Governor John P. de Jongh, Jr., and Jean-Pierre Oriol, Acting Commissioner of the Department of Planning and Natural Resources, returned to the territory today after attending the 32nd Meeting of the United States Coral Reef Task Force (USCRTF) in Maui, Hawaii. Co-hosted by the Department of Commerce’s National Oceanic and Atmospheric Administration (NOAA) and the Department of Interior, the bi-annual meeting brings together representatives of 10 federal agencies, seven U.S. coral reef jurisdictions, and three freely associated states to report on the state of coral reef ecosystems. 

The 32nd meeting was held from September 8 to 13 in Ka’anapali on the island of Maui.  Last year, the 30th USCRTF was held on St. Croix in November, and attended by the top executives of the Northern Marianas Islands, Guam, Puerto Rico and American Samoa.

De Jongh noted, “The 32nd Coral Reef Task Force meeting was very informative and allowed us to learn about some of the specific initiatives undertaken in Hawaii and in some of the other locations that can be applicable to us.  The visit also gave Commissioner Oriol and me a chance to meet with Eileen Sobeck, Assistant Administrator for NOAA Fisheries.  Recently NOAA designated 20 species of coral as being “threatened” and, as we know, five of those species exist in U.S. Caribbean waters. It is very important that we oversee the health of our coral reefs and balance this effort with responsible development of the territory’s shorelines.  A recent value for the Department of Planning and Natural Resources estimates that the value of coral reefs to our economy is over $200 million per year. Because our tourism, boating, fishing, yachting and marine industries rely heavily on the beauty of our oceans and the health of the coral reefs are of paramount importance to the environmental and economic viability of the Virgin Islands.”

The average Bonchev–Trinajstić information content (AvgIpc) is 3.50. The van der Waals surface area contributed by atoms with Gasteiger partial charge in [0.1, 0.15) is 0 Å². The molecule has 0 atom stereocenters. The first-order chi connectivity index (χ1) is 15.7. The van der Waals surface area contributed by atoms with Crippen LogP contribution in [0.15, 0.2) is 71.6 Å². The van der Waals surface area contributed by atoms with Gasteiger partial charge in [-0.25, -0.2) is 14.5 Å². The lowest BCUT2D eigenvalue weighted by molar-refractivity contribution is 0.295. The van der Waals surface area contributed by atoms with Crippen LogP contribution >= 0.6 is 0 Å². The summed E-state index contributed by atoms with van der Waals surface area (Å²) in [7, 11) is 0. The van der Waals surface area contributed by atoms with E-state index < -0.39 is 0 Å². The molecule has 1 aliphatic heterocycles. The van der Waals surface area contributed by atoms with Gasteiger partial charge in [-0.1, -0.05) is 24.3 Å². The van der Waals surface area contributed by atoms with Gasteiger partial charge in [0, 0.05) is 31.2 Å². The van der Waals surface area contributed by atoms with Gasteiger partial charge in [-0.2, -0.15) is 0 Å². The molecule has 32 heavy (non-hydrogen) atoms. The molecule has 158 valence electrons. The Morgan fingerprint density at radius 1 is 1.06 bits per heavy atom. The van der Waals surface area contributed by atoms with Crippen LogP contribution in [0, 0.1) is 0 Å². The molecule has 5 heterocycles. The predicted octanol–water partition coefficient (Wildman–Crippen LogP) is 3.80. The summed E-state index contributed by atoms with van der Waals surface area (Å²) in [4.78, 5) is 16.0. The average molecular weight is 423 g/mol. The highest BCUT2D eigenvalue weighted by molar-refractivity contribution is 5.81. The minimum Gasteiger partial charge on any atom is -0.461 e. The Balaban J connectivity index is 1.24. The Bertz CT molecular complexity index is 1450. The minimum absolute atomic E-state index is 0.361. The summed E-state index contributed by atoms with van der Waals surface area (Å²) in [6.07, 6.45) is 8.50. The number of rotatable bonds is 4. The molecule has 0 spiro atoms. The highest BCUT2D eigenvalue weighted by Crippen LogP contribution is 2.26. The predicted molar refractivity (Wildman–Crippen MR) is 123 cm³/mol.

Acting Commissioner Oriol reported that he was particularly interested in learning about the community partnerships established on Maui for coral reef conservation.  “The issue of coral reef preservation is widely understood and accepted by the people of Hawaii and there are many groups involved in efforts to safeguard them,” he remarked.  “I also had the opportunity to meet high-level officials of NOAA and discuss our mutual concerns.  The meeting was an invaluable introduction for me to the USCRTF, its members and stakeholders,” he added. “I now look forward to the opportunity to discuss with NOAA the next steps in the consultation process with respect to the “threatened” species and how long will it take to put a process in place.”